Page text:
By Rinse Nyamunda
IN my previous article, I outlined and discussed the various abusive behaviours that can entitle a person to apply for a protection order. In this article, I am going to discuss how an abused person or a person in a representative capacity, who wishes to use the court system for relief or protection, can apply for a protection order against an abuser.
Under the Domestic Violence Act, any person who is abused, acts with the consent of an abused or any person having care or custody of an abused minor or any person acting as an abused’s representative, with or without the consent of the abused, can apply for a protection order.
However, for abused minors and persons who suffer from mental illnesses, permission must be sought from courts by persons acting in a representative capacity in an application for a protection order.
The first step in an application for a protection order is to make a report at the nearest police station.
Once a police report has been made, a police officer is required to carry out investigations on the allegations of abusive behaviour perpetrated on an abused by an abuser.
This police report is made on the understanding and assumption that every police station is staffed by at least one police officer with relevant knowledge in domestic violence, victim friendly or other family-related matters. Immediately after making a police report, a police officer is required to carry out investigations into the allegations of abuse perpetrated on an abused by an abuser.
On the basis of these investigations, a police officer must advise an abused or the person acting in a representative capacity on how to obtain shelter or medical treatment or assist the abused in any other suitable way.
A police officer must also advise the abused of his or her right to apply for relief and the right to lodge a criminal report against the abuser.
In order to protect the dignity of the abused, the abused or his or her representative has the right to request that the investigation and statement of abuse be carried out or taken by a police officer of the same sex as that of the abused person. For instance, a woman, who is abused can ask for a woman police officer to take her statement and conduct the investigation.
Once investigations are complete, and a police officer is satisfied that there is a risk to the safety, health or well-being of the abused and, moreso, about the seriousness of the abusive behaviour or any other factors that make a police officer reasonably believe that an abuser has committed or is threatening to commit abusive behaviour, he/she is required to arrest an abuser without a warrant of arrest.
Without any delay after the arrest, an abuser must be taken to court by the police to answer to charges of abusive behaviour perpetrated on an abused person where the court will grant the necessary relief or protection to an abused.
The second step is an option available to an abused where the abused is not satisfied by the services of a police officer investigating the reported case of alleged abusive behaviour or domestic violence.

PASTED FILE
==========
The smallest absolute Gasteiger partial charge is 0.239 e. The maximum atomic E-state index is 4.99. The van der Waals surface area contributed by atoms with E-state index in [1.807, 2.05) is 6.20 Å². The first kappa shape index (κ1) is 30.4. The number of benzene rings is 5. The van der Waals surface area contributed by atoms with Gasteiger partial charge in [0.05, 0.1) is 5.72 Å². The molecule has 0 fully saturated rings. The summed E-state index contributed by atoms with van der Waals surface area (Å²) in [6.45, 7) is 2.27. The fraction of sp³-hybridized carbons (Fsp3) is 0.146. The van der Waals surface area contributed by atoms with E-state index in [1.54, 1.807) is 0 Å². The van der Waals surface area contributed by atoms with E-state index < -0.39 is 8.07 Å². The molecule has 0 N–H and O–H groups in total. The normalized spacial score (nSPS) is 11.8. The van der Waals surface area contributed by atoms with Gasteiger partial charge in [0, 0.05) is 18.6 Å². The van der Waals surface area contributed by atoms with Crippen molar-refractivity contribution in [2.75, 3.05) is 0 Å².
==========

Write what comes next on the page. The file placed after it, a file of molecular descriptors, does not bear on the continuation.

In this instance, an abused person or his or her representative, shall have the right to approach the courts directly for assistance. Depending on the nature of abusive behaviour perpetrated on the abused, the court may require an application for a protection order to be supported by an affidavit.
In situations where an abused person is not represented by a lawyer, the clerk of court shall advise the abused of:
lThe available relief under the circumstances, such as not allowing an abuser to visit the place where an abused person resides or works;
lThe effect of an order which may be granted by court and how it may be enforced;
lHis or her right to lodge a criminal report against an abuser if a criminal offence was committed by an abuser; and
lThe right to claim compensation for the loss or injury suffered by the abused as a result of an abusive behaviour of an abuser.
This second option can also be used by persons who represent an abused person without their consent.
The purpose of approaching a court first is to seek permission to represent an abused person without his or her consent.
Such an abused person may be a minor or a person suffering from mental illness.
In granting the permission to apply for a protection order, a court shall consider the reasons why the consent of an abused person was not obtained and whether or not it will be in the best interests of an abused person.
Once permission is granted by a court, an application for a protection order can be made to court by a representative without the consent of an abused person. In order to prevent any further harm or injury to the abused, an application for a protection order is dealt with or heard by a court on an urgent basis.
If a court is satisfied that the abused person may suffer undue abuse at the hands of his or her abuser if the application is not dealt with urgently, a court may, at its discretion, decide to deal with an application for a protection order even outside the normal working hours or work days.
In such circumstances, an application for a protection order can be dealt with or heard outside working hours or during weekends or public holidays.
Once an application for a protection order has been lodged with a court, a court shall deal with it by either granting the relief sought, refusing to grant the relief sought or granting any appropriate alternative relief based on the circumstances of the case.